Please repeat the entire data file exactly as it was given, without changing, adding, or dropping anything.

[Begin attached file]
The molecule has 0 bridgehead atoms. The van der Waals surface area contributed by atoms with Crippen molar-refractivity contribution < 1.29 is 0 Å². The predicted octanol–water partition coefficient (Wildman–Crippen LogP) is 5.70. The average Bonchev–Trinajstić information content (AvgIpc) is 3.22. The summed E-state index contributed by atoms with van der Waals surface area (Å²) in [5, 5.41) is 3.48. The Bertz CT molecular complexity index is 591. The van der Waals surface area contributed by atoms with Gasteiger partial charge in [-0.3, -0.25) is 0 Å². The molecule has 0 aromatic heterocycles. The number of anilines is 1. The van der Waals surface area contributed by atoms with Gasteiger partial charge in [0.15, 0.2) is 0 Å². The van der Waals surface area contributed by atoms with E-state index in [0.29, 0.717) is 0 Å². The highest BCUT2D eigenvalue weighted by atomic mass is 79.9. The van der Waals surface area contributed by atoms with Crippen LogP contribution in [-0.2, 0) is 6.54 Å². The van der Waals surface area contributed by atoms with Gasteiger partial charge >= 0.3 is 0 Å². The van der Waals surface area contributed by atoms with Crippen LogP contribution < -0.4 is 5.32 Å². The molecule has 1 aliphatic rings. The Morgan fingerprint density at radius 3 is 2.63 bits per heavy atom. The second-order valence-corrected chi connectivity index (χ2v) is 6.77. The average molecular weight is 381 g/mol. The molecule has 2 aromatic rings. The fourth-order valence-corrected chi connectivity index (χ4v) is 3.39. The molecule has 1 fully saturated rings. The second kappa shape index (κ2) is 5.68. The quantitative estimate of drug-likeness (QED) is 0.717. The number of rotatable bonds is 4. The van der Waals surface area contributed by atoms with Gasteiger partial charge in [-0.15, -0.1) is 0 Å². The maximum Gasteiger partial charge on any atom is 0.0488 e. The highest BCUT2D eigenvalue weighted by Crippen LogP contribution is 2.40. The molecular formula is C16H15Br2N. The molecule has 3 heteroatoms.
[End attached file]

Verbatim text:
The molecule has 0 bridgehead atoms. The van der Waals surface area contributed by atoms with Crippen molar-refractivity contribution < 1.29 is 0 Å². The predicted octanol–water partition coefficient (Wildman–Crippen LogP) is 5.70. The average Bonchev–Trinajstić information content (AvgIpc) is 3.22. The summed E-state index contributed by atoms with van der Waals surface area (Å²) in [5, 5.41) is 3.48. The Bertz CT molecular complexity index is 591. The van der Waals surface area contributed by atoms with Gasteiger partial charge in [-0.3, -0.25) is 0 Å². The molecule has 0 aromatic heterocycles. The number of anilines is 1. The van der Waals surface area contributed by atoms with Gasteiger partial charge in [0.15, 0.2) is 0 Å². The van der Waals surface area contributed by atoms with E-state index in [0.29, 0.717) is 0 Å². The highest BCUT2D eigenvalue weighted by atomic mass is 79.9. The van der Waals surface area contributed by atoms with Crippen LogP contribution in [-0.2, 0) is 6.54 Å². The van der Waals surface area contributed by atoms with Gasteiger partial charge >= 0.3 is 0 Å². The van der Waals surface area contributed by atoms with Crippen LogP contribution < -0.4 is 5.32 Å². The molecule has 1 aliphatic rings. The Morgan fingerprint density at radius 3 is 2.63 bits per heavy atom. The second-order valence-corrected chi connectivity index (χ2v) is 6.77. The average molecular weight is 381 g/mol. The molecule has 2 aromatic rings. The fourth-order valence-corrected chi connectivity index (χ4v) is 3.39. The molecule has 1 fully saturated rings. The second kappa shape index (κ2) is 5.68. The quantitative estimate of drug-likeness (QED) is 0.717. The number of rotatable bonds is 4. The van der Waals surface area contributed by atoms with Gasteiger partial charge in [-0.15, -0.1) is 0 Å². The maximum Gasteiger partial charge on any atom is 0.0488 e. The highest BCUT2D eigenvalue weighted by Crippen LogP contribution is 2.40. The molecular formula is C16H15Br2N. The molecule has 3 heteroatoms.